Newspaper Archive of
The Glenville Democrat
Glenville, West Virginia
September 3, 1976     The Glenville Democrat
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September 3, 1976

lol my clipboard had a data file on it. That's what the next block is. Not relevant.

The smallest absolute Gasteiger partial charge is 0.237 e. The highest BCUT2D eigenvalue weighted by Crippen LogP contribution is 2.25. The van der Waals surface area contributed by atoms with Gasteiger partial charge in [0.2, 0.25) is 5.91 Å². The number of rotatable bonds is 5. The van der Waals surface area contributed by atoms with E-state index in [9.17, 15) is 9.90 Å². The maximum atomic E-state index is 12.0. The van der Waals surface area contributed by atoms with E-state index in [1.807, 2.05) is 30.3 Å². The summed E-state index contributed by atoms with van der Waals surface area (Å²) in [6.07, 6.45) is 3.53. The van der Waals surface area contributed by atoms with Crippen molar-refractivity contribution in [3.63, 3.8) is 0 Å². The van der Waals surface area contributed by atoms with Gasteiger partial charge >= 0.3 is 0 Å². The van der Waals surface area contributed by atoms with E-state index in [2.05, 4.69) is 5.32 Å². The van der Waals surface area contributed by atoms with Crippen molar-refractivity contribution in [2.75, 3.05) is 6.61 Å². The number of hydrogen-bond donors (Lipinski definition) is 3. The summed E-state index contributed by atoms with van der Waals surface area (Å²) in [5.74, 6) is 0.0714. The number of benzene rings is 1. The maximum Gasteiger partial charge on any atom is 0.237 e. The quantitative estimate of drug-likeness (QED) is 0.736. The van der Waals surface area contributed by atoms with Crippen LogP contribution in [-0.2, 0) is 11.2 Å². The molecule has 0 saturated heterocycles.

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The Glenville Pathfinder A GUmer Graphics, Inc. Newspaper Published By and For Gilmer County People Single Copy Price 15c [Incl. Tax] GLENVII.I.F. GILMER COUNTY, WV 26351 _n t Friday, September 3, 1976 ....... : ..... . ,!,i i" : i. ,%:;: , *,, '~ OPEN-Duck Run bridge was closed nearly a Dewell truck backed onto it, breaking some of bridge floor. State highway engineers in will be repaired whenever the new timbers repairs planned of the West Highways in these days in Gilmer 26 the Run near ACcording to for the a Service load. Crews offices are aintenance may Rt. 40 while the bridge is being replaced. However, he estimated that the new bridge would be in place by the end of this week. The Duck Run suspension bridge which spans the Little Kanawha River just east of Glenville was damaged nearly two months ago when a Dowell truck backed onto it. The weight of the truck snapped three of the stringer beams on the north end of the bridge. According to White, the bridge will be repaired whenever the specially cut bridge timbers arrive. He also noted that district engineers are planning to put in a new bridge just above the low concrete bridge east of the suspension bridge. They have not settled on a final design for the bridge. credits course will be for credit of family course ADAMS the hours or at Work for the at or obtain from the at Glenville 20- Coordinated f the same New York, the Public Men- P.m. ovr check Stations' Noteworthy among the Adams's professions were two U.S. presidents {the second and the sixth), a vice-president, I a delegate to two Continental Congresses, a secretary of state, several ambassadors, negotia- tors of major treaties, members of the U.S. House of Representatives, a member of the Massachsetts legisla- ture, Cival War officers, historians, fmancers, and other selfless individ- uals. Accompanying the course will be textual materials including a coml3re- hensive and illustrated text writter by Jack Shepherd, an anthology of historic documents and papers collected and edited by history professor David J. Rothman of Columbia University and a comprehensive study guide produced by Regina Janes, instructor of history, for the Coast Community College District, Costa Mesa, California. The series was made possible by grants from the National Endowment for the Humanities, the Andrew W. Mellon Foundation, and the Atlantic Richfield Company. I I Students to 'brown bag it' If you're sending a child to school in Glenville this Tuesday, Sept. 7, you're going to have to pack his lunch. Superintendent of Schools, Ran Welty reported that the new cafeteria at Gilmer County High School will not be completed by the first day of school. The cafeteria will supply meals for both the high school and grade school. All other county schools, including Tanner and Troy, will be serving hot lunches. Students will be informed on the first day of school how long they'll have to continue to "brown bag it." I II NORMANTOWN SCHOOL ]tE MODELE RS--Custodiau Kes. slle Minney [left] and Calvin Cottrell stand in front of the newly expanded early childhood center they helped to remodel. The Viking ship at right was drawn on the principal's office by Kent Walker, an art student at Glenvme State College. It was done in blue and gold, the school's colors. a i School exp nds child center Kindergarten students at Nor- mantown Elementary will have room to roam this year in an early childhood center. Board of Education crews joined Normantown's Custodian Kesslie Minney and his crew of s student workers in the expansion project this summer. The workers removed a wall which had previously separated the room into two classrooms. Red carpet was laid in one section of the room and the walls were painted blue. The added space will give Principal Roger Brady the opportunity to implement a "Manipulative" rather than an academic learning environ- ment. In this setting, children move around the room from one learning station to another rather than, remaining in a seat for the whole day. "There is no way that a teacher can work with 30 Kindergarten students who are all crowded together. Their attention span is just too short. With the learning stations, students are often learning things when they aren't e threatens local ecology plant burst, sending aciditic waters rushing down Bear Run and into the Little Kanawha River. The result was a severe fish-kril in the river. That same sediment pond now serves as an impoundment for run-off from the ever-erod- ing slag pile. The pond is slowly filling up with the refuse material. There isn't much water in the pond, it trickles out through a pipe and into Bear Run. But with erosion, the slag pile is now inching its way into the pond and eventually will fill it, Gilmer County Soil Conserva- tion Supervisor, Junior Kennedy estimated it could take as many as 15 years for the pond to fill up, but added that this is just a rough estimate since varying climatic conditions would de- termine the erosion rate. The result, of course, would be pure aciditic run-off and a slag pile in Bear Run instead of alongside it. Kennedy pointed out that Bear Run is now little more than a series of swamps because of the heavy siltation caused by run-off from old strip mines and slag pries. Harry Boggs, of Spencer, is currently operating a strip mine on Bear Run and plans to open a deep mine near "the stream soon. He also plans to build his own preparation plant on the site of the Crosier Lumber Mill near Stouts Mill. It's been four years since Kennedy visited the slag pile. When he saw it again last week, he was appalled. "This is just terrible. It's easily the worst reclamation problem in the Braxton, Calhoun, Gilmer area and maybe one of the worst in the state," he said. The slag pile was deposited before West Virginia had enacted any strong reclamation laws, therefore Rochester and Pittsburg Coal Co. is not legally responsible for the reclamation. The state has assumed the burden of reclaiming such sites. Kennedy filed reports over a year ago asking for the help of the Resource, Conservation and Development arm of the Soft and there environ- miles a huge Careless 250 ft. Which is now of coal ?'S The deep to drew lnine, the and oUt-of- from aware of it," said Brady. A blackboard, blocks or a corner devoted to story telling or finger painting can serve as a learning station. With the carpeted area small groups of children can gather on the floor for projects. Brady said the goal of his kindergarten program is to develop readiness skills, so that a child will be better prepared for the first grade. The children attended kindergarten on Monday, Tuesday, Thursday and Fri- day. The school provides them with lunch, a nutritious afternoon snack and this year they will get some sort of light breakfast. The construction of Glenville Elemementary School has caused a decrease in Normantown's enrollment thus allowing for the expansion of the early childhood center and also the principal's office. The playground equipment, fire escapes and other parts of the school buildings have also been painted this summer. City proposes raise in sewer rates In an effort to bail out the beleaguered Glenville Utility Co., the Glenville City Council voted in a special meeting Aug. 24 to ask the West Virginia Public Service Commission for a sewer rate increase. According to Mayor Delbert Davidson, the utility company is losing $2,500 a month. The city had applied for a water rate increase but this request was turned down at a PSC meeting on Aug. 23. During that meeting, members of the PSC told Mayor Davidson that they would be more receptive to an increase in sewer rates instead of water rates because they had granted the city an increase in water rates three years ago. Therefore the city has withdrawn their request for a water rate increase and asked for the following new sewer rate schedule: First 3,000 gallons used per month - $1.60 per 1,000 gallons Next 3,000 gallons used per month - $1.44 per 1,000 gallons Next 4,000 gallons used per month - $1.28 per 1,000 gallons Next 10,000 gallons used per month - $1.12 per 1,000 gallons Next 20,000 gallons used per month - .96 per 1,000 gallons Next 60,000 gallons used per month - .80 per 1,000 gallons All over 100,000 gallons used per month - .80 per 1.000 gallons No bill shall be rendered for less than $4.80 per month House trailer courts, master meter $2.40 multiplied by number of units includes both mobile and immobile units. Multiple Occupancy - On apart. ment building, or other multiple occupancy buildings, each family or business unit shall be required to pay not less than the minimum monthly charge herein established for a 5/8 inch x 3/4 inch meter service. Motels and hotels shall pay according to the size of meter installed. The council will hear comments on the rate change during their next regularly scheduled meeting on Sept. 7. According to Davidson, the utility company currently has $9,000 in bills that they are unable to pay. "In the past few months we've loaned them $5,000. Now it looks like we're going to have to advance them some more, to help them pay these bills," said Davidson. Davidson attributes the utility company's losses to increasing costs of electricity, chemicals and supplies. He said the utility company's electric bill has jumped $1,500 in the past five months. "We've been audited by the state tax department, the PSC auditor and by Paul Starr {a local accountant} and they've all told us we're losing money because of increasing costs," said the mayor. "We won't be making 'any money on this. It will just bring us to the break-even point," he added, Merchants have values This week the merchants of Glenville are honoring the consumers of th trade territory :. oqren values and services as complete in shoppg.centersi See ' .... the Festival of Values pages in this edition of The Glenville Democrat/Pathfinder. Glenville for years has been referred to as a friendly community. Progressive merchants, courteous salespeople, an understanding and efficient government, and a friendly citizenry are the greatest assets any community can have. Glenville has these assets. You, Mr. and Mrs. Consumer, deserve full credit for the growth as a commercial center. Your knowledge of merchandise, shopping habits and buying skill stand as a constant challenge to our merchants to bring your quality merchandise at a price you are willing to pay.. The Glenville Democrat/Pathfinder serves as messenger to bring buyer and seller together. We respect your shopping habits and are proud to join the following firms in a Salute to you, Mr. and Mrs. Consumer: Community Super Market, Glenville Variety, Glenville Ford Sales, Modern Dry Cleaners, Sears, Towne Bookstore, Spirit of Fashion, Daltons, Kanawha Union Bank, Hamric's Jewelry, Davis Clothing, Glenville Superette, Guyan Shoe Outlet, Calhoun Super Service, Glenville Supply, Hardman's True Value, Summers Pharmacy, M & G Furniture, Ben Franklin, Pioneer Grocery. / !iii 1 i! 00ii!iiiil i BEAR RUN MOONSCAPE..Although it looks llke over ten years ago from refuse material from S something from another planet, the picture above is Rochester and Pittsburg Coal Co. preparation plant. actually a huge coal slag pile that is eroding toward [Democrat photo] ;/ Bear Run, east of Glenville. The slag pile was created Conservation ervice and the complete such a project, hold of the right peepS' The Wes-Mon-Ty soil conservation "It's not impossible to get district. He estimates it would take as much as $500,000 to squeaky wheel usury  this done. We've just got to get grease," he /ii!ii! 00iii;/(ii i